Interestingly, The Times has picked up on the theme we first raised on Sunday, about the forthcoming global grain shortage.
Headed, "Grain crisis spells end for empty fields", it tells us that the EU, rather belatedly, is to propose scrapping set-aside, which currently keeps one tenth of arable land out of production as a measure to curb over-production.
It seems that Brussels has its finger on the pulse as always. Soaring wheat prices and predictions of a weak EU cereal harvest are causing alarm bells to ring in Brussels, especially as the EU's buffer stocks have shrunk from 14 million tons in 2006-07 to just 2.5 million tons.
But, while the commission reckons that removing compulsory set-aside would liberate up to 10 million acres and add between 10 million and 17 million tons of grain next year, and so ease pressure on the cereals market, this will not even begin to compensate for the amount of agricultural land that will have to be devoted to energy production to meet the EU's renewables obligation.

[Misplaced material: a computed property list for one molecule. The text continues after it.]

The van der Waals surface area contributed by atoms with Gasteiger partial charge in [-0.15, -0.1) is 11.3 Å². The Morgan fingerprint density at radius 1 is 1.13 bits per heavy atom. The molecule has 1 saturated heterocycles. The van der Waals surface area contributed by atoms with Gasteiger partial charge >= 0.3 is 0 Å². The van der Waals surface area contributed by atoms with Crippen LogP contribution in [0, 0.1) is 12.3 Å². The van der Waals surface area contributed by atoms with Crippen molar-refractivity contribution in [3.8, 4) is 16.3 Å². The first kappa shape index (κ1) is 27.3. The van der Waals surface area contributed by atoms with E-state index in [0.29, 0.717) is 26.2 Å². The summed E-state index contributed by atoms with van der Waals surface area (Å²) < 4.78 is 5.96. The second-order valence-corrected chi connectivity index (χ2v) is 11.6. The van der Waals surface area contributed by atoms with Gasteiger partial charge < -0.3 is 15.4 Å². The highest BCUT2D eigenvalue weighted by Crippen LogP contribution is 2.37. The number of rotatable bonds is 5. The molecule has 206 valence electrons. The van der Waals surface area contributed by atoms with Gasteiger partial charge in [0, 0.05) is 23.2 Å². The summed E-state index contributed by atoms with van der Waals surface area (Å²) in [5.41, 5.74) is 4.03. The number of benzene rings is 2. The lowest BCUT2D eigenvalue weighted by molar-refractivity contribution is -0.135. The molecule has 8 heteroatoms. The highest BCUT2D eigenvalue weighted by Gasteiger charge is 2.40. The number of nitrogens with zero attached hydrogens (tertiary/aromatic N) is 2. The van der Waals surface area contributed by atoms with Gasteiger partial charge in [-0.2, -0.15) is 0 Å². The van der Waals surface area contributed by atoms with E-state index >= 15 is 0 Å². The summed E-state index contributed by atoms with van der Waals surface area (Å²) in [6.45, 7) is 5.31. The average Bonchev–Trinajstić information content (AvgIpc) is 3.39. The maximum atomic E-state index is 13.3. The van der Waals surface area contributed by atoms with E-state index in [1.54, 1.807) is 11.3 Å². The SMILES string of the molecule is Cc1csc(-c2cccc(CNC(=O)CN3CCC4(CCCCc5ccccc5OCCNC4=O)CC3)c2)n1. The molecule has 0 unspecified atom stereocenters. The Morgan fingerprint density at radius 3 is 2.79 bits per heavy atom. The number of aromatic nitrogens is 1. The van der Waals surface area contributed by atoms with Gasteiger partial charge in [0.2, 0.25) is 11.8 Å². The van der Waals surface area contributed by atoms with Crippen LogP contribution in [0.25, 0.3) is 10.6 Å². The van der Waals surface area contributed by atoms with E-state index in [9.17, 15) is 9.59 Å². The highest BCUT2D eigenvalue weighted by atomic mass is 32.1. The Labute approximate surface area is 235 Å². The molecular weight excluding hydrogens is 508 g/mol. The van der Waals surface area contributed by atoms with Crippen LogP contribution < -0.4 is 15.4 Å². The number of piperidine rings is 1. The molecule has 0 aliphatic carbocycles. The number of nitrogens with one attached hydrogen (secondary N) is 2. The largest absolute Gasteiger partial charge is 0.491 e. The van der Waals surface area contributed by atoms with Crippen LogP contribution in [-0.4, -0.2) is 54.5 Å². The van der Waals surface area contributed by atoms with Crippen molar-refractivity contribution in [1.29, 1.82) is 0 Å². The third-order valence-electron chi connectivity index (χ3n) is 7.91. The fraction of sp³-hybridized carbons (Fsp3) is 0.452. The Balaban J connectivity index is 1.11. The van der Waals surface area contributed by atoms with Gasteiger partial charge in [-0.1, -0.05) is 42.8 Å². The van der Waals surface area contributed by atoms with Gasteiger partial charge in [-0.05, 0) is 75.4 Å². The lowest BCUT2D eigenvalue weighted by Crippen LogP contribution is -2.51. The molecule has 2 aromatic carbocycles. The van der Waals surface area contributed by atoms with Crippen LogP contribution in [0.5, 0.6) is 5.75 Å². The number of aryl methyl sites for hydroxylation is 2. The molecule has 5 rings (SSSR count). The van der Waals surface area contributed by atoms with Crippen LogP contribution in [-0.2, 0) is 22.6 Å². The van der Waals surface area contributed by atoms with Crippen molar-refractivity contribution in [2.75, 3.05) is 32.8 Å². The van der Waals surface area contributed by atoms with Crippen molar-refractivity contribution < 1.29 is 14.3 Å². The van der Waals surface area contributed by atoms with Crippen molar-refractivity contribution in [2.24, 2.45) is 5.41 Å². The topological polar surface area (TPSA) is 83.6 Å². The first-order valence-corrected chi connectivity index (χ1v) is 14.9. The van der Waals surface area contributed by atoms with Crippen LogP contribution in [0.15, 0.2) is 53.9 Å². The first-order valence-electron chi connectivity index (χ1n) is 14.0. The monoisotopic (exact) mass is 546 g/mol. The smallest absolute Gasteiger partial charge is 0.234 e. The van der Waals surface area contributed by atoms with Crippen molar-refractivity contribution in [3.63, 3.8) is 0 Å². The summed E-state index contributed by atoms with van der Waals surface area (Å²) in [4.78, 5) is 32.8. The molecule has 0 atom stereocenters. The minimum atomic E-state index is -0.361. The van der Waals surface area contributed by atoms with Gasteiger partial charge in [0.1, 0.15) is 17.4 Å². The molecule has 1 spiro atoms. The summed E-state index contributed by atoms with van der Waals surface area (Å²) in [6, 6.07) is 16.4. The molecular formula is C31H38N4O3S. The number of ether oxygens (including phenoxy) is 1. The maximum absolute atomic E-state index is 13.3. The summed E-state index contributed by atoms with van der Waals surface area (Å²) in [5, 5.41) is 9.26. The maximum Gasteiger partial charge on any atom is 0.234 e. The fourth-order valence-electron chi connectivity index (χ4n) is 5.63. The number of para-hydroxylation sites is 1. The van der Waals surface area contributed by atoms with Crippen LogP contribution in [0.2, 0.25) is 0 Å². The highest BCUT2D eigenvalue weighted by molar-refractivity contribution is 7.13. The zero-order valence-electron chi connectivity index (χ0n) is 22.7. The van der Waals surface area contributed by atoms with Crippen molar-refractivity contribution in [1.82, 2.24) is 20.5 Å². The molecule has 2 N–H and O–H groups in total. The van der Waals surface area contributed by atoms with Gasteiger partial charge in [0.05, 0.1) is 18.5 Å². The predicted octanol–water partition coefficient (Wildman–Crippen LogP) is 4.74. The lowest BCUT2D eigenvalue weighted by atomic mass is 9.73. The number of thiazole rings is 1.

This is especially the case as, far from being "empty fields", much of the "set-aside" is devoted to producing "industrial" crops – mostly for energy generation and bio-diesel. This is permissible under the EU rules. Thus, as Defra has already warned set-aside land turned over to food production will mean a loss of energy production, which will have to be made up elsewhere. This will have to come from existing arable land used for food production, as the EU's Single Farm payments rules do not allow new land to be brought into production.
The scale of the general problem is acknowledged by The Times which states that biofuels are creating havoc in an agricultural market where the impact of industry has in the past been minimal. It cites the International Grains Council predicting that industrial use of grains will rise by 23 percent to 229 million tons in 2007-08, with 107 million tons absorbed by ethanol producers.
However, not yet has the paper noted the potential inflationary effects on the UK economy of the push towards greater biofuel. Nor does it note that the EU is poised to run contradictory policies, one promoting food production, one "conservation" and the other energy. But that is what we have come to – different parts of the system working against each other.